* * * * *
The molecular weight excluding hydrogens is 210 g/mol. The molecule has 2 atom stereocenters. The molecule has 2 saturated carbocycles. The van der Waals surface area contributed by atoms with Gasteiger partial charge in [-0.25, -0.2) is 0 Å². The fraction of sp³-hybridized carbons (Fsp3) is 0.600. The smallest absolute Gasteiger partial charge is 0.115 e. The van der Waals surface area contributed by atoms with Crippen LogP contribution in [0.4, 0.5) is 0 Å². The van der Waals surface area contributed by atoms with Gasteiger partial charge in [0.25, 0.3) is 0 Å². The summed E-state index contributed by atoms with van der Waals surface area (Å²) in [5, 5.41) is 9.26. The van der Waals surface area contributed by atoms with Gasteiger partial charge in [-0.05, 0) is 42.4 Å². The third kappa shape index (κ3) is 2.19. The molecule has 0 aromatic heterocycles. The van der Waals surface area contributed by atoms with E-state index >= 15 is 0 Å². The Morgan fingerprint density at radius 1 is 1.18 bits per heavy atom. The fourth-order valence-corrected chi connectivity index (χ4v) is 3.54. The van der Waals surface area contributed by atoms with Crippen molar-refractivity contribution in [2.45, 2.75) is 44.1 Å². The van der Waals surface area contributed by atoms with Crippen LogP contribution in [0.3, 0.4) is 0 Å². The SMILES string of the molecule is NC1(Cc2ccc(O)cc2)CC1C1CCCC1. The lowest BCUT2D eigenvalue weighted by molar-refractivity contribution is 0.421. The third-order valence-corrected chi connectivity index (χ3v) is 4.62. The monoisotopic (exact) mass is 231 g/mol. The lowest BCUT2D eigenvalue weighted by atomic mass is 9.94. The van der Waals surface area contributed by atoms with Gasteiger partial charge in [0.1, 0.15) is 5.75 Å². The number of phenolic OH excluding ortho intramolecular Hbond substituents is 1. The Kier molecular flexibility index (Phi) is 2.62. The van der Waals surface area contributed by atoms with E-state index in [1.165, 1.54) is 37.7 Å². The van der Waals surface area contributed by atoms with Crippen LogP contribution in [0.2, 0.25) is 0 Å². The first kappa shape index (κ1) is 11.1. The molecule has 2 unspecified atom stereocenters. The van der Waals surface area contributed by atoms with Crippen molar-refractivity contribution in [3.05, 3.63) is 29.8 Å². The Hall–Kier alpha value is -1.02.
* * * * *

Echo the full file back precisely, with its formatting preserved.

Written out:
The molecular weight excluding hydrogens is 210 g/mol. The molecule has 2 atom stereocenters. The molecule has 2 saturated carbocycles. The van der Waals surface area contributed by atoms with Gasteiger partial charge in [-0.25, -0.2) is 0 Å². The fraction of sp³-hybridized carbons (Fsp3) is 0.600. The smallest absolute Gasteiger partial charge is 0.115 e. The van der Waals surface area contributed by atoms with Crippen LogP contribution in [0.4, 0.5) is 0 Å². The van der Waals surface area contributed by atoms with Gasteiger partial charge in [0.25, 0.3) is 0 Å². The summed E-state index contributed by atoms with van der Waals surface area (Å²) in [5, 5.41) is 9.26. The van der Waals surface area contributed by atoms with Gasteiger partial charge in [-0.05, 0) is 42.4 Å². The third kappa shape index (κ3) is 2.19. The molecule has 0 aromatic heterocycles. The van der Waals surface area contributed by atoms with E-state index >= 15 is 0 Å². The Morgan fingerprint density at radius 1 is 1.18 bits per heavy atom. The fourth-order valence-corrected chi connectivity index (χ4v) is 3.54. The van der Waals surface area contributed by atoms with Crippen molar-refractivity contribution in [2.45, 2.75) is 44.1 Å². The van der Waals surface area contributed by atoms with Crippen LogP contribution in [0.3, 0.4) is 0 Å². The SMILES string of the molecule is NC1(Cc2ccc(O)cc2)CC1C1CCCC1. The lowest BCUT2D eigenvalue weighted by molar-refractivity contribution is 0.421. The third-order valence-corrected chi connectivity index (χ3v) is 4.62. The monoisotopic (exact) mass is 231 g/mol. The lowest BCUT2D eigenvalue weighted by atomic mass is 9.94. The van der Waals surface area contributed by atoms with Gasteiger partial charge in [0.1, 0.15) is 5.75 Å². The number of phenolic OH excluding ortho intramolecular Hbond substituents is 1. The Kier molecular flexibility index (Phi) is 2.62. The van der Waals surface area contributed by atoms with E-state index in [1.165, 1.54) is 37.7 Å². The van der Waals surface area contributed by atoms with Crippen LogP contribution in [0.2, 0.25) is 0 Å². The first kappa shape index (κ1) is 11.1. The molecule has 2 unspecified atom stereocenters. The van der Waals surface area contributed by atoms with Crippen molar-refractivity contribution in [3.05, 3.63) is 29.8 Å². The Hall–Kier alpha value is -1.02.